To people other than IT professionals and marketers, data can be dry and boring. However, when expertly combined with storytelling, the pairing can make a compelling story, even for journalists.
What is Data Storytelling?
Data results from studies and research and provides key insights into the industry or subject being studied. It reveals such important things as trends, attitudes, behaviors, and sometimes new information to marketers. How all these are translated to the right audience makes the difference.
Discovering and relating the story behind the data makes all the difference globally, especially if it affects the target audience you’re addressing. A key is determining what in the data would be of interest to that audience. News and assignment editors look for the same things before deciding which stories to cover. Like any other business, they, too, want to offer something of interest that their readers and viewers will like and share with others. What does a successful marriage of data and storytelling look like?
Find Target Audience
Before deciding to pitch the news media, discover who their audience is. Consider their demographics, age range, interests, and, when necessary, political leanings. Knowing this will better frame content before approaching each media outlet.
Like a good fisherman who uses the right bait and tackle, find out as much as possible about the kind of content the prospective media outlet publishes or airs and the frequency. Food and recipes in newspapers are easy. It’s every Wednesday. But what about the others? Some radio and TV stations air special segments on certain topics regularly.
The media receive tons more requests for coverage than they can or wish to cover. What’s valuable is discovering the kind of content that media outlets favor. Is it video, graphics, or mostly text? Is there a beat reporter for the topic being pitched? Like good client research, the information gathered can be extremely useful in tailoring a successful pitch. What interests Fortune Magazine is totally different than Rolling Stone.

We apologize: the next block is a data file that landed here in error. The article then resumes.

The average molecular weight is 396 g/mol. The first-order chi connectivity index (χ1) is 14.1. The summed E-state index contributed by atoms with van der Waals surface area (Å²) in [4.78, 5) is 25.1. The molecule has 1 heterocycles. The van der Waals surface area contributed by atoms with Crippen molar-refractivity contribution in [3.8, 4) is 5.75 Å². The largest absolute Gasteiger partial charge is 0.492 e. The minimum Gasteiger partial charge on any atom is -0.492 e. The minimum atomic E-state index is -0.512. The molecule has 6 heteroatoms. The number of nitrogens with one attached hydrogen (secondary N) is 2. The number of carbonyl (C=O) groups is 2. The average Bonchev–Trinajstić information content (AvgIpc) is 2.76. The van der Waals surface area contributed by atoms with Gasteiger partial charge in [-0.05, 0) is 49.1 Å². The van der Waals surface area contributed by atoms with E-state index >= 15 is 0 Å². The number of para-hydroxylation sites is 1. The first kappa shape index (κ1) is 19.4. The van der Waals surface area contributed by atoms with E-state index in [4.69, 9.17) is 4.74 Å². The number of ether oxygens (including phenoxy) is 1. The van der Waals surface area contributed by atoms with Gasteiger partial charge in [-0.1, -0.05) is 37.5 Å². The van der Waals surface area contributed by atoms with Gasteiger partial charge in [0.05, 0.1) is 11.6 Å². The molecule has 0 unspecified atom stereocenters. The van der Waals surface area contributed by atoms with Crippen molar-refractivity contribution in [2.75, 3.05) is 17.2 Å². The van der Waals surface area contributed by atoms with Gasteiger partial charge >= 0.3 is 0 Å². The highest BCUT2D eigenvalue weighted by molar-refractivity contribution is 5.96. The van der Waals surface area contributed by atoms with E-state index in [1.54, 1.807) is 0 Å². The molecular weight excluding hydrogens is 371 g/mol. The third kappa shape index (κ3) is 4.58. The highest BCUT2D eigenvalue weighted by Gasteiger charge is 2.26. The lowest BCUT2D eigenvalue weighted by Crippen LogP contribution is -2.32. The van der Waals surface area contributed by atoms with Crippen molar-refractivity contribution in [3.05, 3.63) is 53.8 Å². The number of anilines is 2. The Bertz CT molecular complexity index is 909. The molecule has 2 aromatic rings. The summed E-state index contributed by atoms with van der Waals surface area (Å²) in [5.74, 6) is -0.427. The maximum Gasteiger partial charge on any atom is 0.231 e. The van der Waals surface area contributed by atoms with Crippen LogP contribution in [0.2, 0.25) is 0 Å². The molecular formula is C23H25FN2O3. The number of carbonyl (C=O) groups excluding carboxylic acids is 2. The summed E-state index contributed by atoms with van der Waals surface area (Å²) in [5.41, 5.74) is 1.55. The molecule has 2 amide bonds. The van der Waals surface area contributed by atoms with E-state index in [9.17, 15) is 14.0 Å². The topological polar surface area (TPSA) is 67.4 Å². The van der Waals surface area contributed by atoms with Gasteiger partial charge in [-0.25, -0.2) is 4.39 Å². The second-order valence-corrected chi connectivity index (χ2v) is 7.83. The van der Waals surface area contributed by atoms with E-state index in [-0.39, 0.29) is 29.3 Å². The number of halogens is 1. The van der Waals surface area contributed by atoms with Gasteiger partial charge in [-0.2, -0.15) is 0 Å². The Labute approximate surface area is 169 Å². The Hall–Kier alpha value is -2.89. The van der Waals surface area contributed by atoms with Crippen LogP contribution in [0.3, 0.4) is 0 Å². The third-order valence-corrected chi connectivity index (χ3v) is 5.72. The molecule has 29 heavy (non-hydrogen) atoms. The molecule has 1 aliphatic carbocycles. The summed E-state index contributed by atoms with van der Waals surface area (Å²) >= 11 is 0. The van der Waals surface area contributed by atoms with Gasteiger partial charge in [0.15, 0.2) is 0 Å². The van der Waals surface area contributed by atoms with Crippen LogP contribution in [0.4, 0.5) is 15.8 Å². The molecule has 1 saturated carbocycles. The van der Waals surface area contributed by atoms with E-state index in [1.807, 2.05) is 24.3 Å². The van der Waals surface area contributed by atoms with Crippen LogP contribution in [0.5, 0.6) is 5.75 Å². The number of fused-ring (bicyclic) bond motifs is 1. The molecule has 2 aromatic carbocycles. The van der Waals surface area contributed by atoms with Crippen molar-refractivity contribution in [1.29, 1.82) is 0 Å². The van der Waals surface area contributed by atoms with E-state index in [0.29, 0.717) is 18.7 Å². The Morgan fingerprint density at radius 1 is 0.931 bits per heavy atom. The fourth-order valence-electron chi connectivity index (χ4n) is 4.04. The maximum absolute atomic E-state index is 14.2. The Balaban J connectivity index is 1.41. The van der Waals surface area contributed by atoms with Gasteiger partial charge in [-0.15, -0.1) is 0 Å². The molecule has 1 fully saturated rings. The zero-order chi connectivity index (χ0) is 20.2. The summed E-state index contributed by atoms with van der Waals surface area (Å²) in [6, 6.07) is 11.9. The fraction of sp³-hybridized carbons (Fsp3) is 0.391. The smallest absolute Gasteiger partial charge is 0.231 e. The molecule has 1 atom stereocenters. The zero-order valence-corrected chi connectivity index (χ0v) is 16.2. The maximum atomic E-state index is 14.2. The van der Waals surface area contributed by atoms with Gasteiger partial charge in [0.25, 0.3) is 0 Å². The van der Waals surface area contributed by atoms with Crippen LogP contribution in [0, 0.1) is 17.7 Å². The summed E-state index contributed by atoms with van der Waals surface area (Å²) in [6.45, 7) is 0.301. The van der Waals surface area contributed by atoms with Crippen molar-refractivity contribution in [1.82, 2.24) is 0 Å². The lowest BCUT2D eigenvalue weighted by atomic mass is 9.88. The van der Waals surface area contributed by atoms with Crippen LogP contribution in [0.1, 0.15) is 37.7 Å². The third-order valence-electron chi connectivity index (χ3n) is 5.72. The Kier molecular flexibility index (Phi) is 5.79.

The Human Connection
All the data gathered and sent to a media outlet won’t mean much without explaining how it affects people. Emotion inserted into a pitch is much stronger than simply disseminating a statistical fact. Addressing the question of why people should care in framing the pitch will help solve that dilemma.
Broaden the Appeal
While thinking about one’s brand, consider as broad an audience as possible. Might there be a secondary market or use for the product? Or even a humorous angle? Has anyone left a comment about a different use of the product?
In-house product data will always be there and available, but what else is out there? Look around on social media for other angles. Consider a customer survey or questionnaire that not only engages existing consumers but provides a subtle reminder of their connection with the brand. Giving them a small token of appreciation or reward also helps.
Consider investing in tools to keep track of progress. A keyword search tool keeps one informed about search volume, cost per click, and competition level. A search listening tool tracks what people ask about a given topic. A PR and CRM distribution tool helps manage media contact databases, publish news and disseminate releases and pitches.
Data Storytelling, The Bottom Line
Of immense value could be an investment in a consumer research listening platform that captures consumer comments about brands. Brands considering using influencers should consider an influencer management platform. Simply entering a keyword will deliver a list of top influencers for that topic, their contact information, and other data.